At Art Center Pasadena, California, Bumsuk Lim, a former Honda designer who now teaches at the Art Center, has developed Art Center’s first official motorcycle design class, which, he admits, could turn into a fully-fledged design program. Lim has found that by combining an undervalued segment in the transportation industry and new future green technologies he can encourage his students to go where no car designer has gone before, into enviro-motorcycles.
The first pilot class just ended this past April. By removing the traditional package of 4 wheels, seated passengers, storage space, and regimented target markets motorcycle design offers up endless possibilities for exploring alternative modes of movement.
Jake Loniak is a Transportation Design student at the Art Center Pasadena in California, designed a project called ‚â€˜Deus Ex Machina‚â€™ (God Out of a Machine). His project is an electric, single passenger, vertically parking, and wearable motorcycle. The immediate impression is that of a sci-fi futuristic robot.
With seven artificial vertebrae behind the helmet that support the rider’s head you could control the “Deus Ex Machina” via 36 pneumatic muscles and 2 linear actuators with your body. Leaning forward the rider extends into the more traditional riding position but there is nothing traditional about this machine. Perhaps stemming from his background as a US Marine, Loniak’s design was inspired by Biomechatronics and nature. Biomechatronics comprises aspects of biology, mechanics, and electronics that are equally present throughout his design. The formal shape of the Deus is naturally biological because the features, the helmet, the arms, and the vertebrae recall human physiognomy, while the mechanics and electronics are worn as an exoskeleton. Exposing these elements beautifully highlights the contrast between machine and human, making quite a lyric comment on our relationship with the objects we make.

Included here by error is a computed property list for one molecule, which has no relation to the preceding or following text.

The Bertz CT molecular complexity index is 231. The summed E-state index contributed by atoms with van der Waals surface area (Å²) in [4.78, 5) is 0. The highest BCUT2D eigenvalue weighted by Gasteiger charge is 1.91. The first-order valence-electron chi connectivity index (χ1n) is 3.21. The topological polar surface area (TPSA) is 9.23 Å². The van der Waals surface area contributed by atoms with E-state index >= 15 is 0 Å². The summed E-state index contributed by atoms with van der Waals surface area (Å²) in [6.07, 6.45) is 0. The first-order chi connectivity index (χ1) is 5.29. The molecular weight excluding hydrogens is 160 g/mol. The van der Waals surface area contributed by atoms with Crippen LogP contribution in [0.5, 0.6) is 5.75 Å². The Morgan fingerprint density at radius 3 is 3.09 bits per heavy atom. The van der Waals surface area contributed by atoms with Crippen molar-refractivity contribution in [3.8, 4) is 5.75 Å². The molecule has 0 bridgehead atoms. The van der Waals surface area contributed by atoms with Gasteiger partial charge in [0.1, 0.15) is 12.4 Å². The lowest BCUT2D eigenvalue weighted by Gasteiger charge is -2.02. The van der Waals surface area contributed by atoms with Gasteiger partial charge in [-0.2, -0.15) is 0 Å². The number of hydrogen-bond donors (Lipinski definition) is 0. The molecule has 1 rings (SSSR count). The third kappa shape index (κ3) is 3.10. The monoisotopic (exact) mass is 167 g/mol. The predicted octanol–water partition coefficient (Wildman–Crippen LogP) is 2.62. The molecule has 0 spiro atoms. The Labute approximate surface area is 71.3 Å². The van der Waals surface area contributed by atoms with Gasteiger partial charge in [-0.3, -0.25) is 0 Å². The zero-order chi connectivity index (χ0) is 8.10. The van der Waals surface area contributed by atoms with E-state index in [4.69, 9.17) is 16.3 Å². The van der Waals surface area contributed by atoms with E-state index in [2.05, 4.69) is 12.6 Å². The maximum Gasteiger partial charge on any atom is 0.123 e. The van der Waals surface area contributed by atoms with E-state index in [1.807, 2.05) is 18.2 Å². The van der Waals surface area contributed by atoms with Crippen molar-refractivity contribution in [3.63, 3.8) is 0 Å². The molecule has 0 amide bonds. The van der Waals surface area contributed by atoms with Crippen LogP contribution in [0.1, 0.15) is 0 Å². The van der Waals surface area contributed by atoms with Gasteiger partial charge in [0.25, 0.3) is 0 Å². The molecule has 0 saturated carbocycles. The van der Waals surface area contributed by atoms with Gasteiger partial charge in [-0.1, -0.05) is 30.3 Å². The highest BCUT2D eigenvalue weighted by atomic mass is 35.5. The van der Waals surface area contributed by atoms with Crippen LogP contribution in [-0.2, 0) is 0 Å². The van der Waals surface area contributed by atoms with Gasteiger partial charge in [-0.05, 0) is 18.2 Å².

The Deus, powered by Doped NanoPhosphate batteries and ultra-capacitors, has an in-wheel motor that could supply ample torque to deliver a driving acceleration of 60 mph in 3 seconds. Recharge time is 15 minutes with a cycle time of 60 minutes, top speed, limited for now, at 75 mph.
Filed Under: Student programs, Green engineering, Mechatronics